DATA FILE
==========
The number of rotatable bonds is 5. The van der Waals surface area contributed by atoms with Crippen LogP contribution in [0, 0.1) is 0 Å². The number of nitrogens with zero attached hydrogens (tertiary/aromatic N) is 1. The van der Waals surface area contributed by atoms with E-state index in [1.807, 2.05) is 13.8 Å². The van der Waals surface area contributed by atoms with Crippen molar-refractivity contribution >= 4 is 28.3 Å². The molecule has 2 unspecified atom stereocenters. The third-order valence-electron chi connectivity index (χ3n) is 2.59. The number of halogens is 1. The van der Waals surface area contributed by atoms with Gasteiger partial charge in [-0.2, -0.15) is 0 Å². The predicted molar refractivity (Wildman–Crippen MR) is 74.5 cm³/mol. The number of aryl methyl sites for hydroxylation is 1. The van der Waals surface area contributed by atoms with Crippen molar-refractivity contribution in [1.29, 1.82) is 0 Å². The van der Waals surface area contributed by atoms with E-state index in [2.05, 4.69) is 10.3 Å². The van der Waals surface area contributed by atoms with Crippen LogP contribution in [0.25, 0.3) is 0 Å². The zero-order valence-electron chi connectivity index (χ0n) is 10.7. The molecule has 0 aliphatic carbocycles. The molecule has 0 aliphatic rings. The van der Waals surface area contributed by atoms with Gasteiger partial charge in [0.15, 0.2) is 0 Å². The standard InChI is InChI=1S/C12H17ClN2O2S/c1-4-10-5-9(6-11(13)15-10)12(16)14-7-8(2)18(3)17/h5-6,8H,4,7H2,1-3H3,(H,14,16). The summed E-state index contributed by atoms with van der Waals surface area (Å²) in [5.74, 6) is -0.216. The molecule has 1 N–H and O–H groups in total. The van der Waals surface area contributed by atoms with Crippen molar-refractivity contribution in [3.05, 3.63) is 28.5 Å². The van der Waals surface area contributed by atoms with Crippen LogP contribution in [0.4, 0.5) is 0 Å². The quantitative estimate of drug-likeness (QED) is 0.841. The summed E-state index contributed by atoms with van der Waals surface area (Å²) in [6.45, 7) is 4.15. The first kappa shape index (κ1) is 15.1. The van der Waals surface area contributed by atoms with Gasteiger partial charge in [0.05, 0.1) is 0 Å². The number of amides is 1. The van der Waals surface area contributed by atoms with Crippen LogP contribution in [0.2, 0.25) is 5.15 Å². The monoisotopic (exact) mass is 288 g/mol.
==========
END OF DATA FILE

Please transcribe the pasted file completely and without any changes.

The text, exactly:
The number of rotatable bonds is 5. The van der Waals surface area contributed by atoms with Crippen LogP contribution in [0, 0.1) is 0 Å². The number of nitrogens with zero attached hydrogens (tertiary/aromatic N) is 1. The van der Waals surface area contributed by atoms with E-state index in [1.807, 2.05) is 13.8 Å². The van der Waals surface area contributed by atoms with Crippen molar-refractivity contribution >= 4 is 28.3 Å². The molecule has 2 unspecified atom stereocenters. The third-order valence-electron chi connectivity index (χ3n) is 2.59. The number of halogens is 1. The van der Waals surface area contributed by atoms with Gasteiger partial charge in [-0.2, -0.15) is 0 Å². The predicted molar refractivity (Wildman–Crippen MR) is 74.5 cm³/mol. The number of aryl methyl sites for hydroxylation is 1. The van der Waals surface area contributed by atoms with Crippen molar-refractivity contribution in [1.29, 1.82) is 0 Å². The van der Waals surface area contributed by atoms with E-state index in [2.05, 4.69) is 10.3 Å². The van der Waals surface area contributed by atoms with Crippen LogP contribution in [0.25, 0.3) is 0 Å². The zero-order valence-electron chi connectivity index (χ0n) is 10.7. The molecule has 0 aliphatic carbocycles. The molecule has 0 aliphatic rings. The van der Waals surface area contributed by atoms with Gasteiger partial charge in [0.15, 0.2) is 0 Å². The standard InChI is InChI=1S/C12H17ClN2O2S/c1-4-10-5-9(6-11(13)15-10)12(16)14-7-8(2)18(3)17/h5-6,8H,4,7H2,1-3H3,(H,14,16). The summed E-state index contributed by atoms with van der Waals surface area (Å²) in [5.74, 6) is -0.216. The molecule has 1 N–H and O–H groups in total. The van der Waals surface area contributed by atoms with Crippen molar-refractivity contribution in [3.05, 3.63) is 28.5 Å². The van der Waals surface area contributed by atoms with Crippen LogP contribution in [0.4, 0.5) is 0 Å². The quantitative estimate of drug-likeness (QED) is 0.841. The summed E-state index contributed by atoms with van der Waals surface area (Å²) in [6.45, 7) is 4.15. The first kappa shape index (κ1) is 15.1. The van der Waals surface area contributed by atoms with Gasteiger partial charge in [0.05, 0.1) is 0 Å². The number of amides is 1. The van der Waals surface area contributed by atoms with Crippen LogP contribution in [0.2, 0.25) is 5.15 Å². The monoisotopic (exact) mass is 288 g/mol.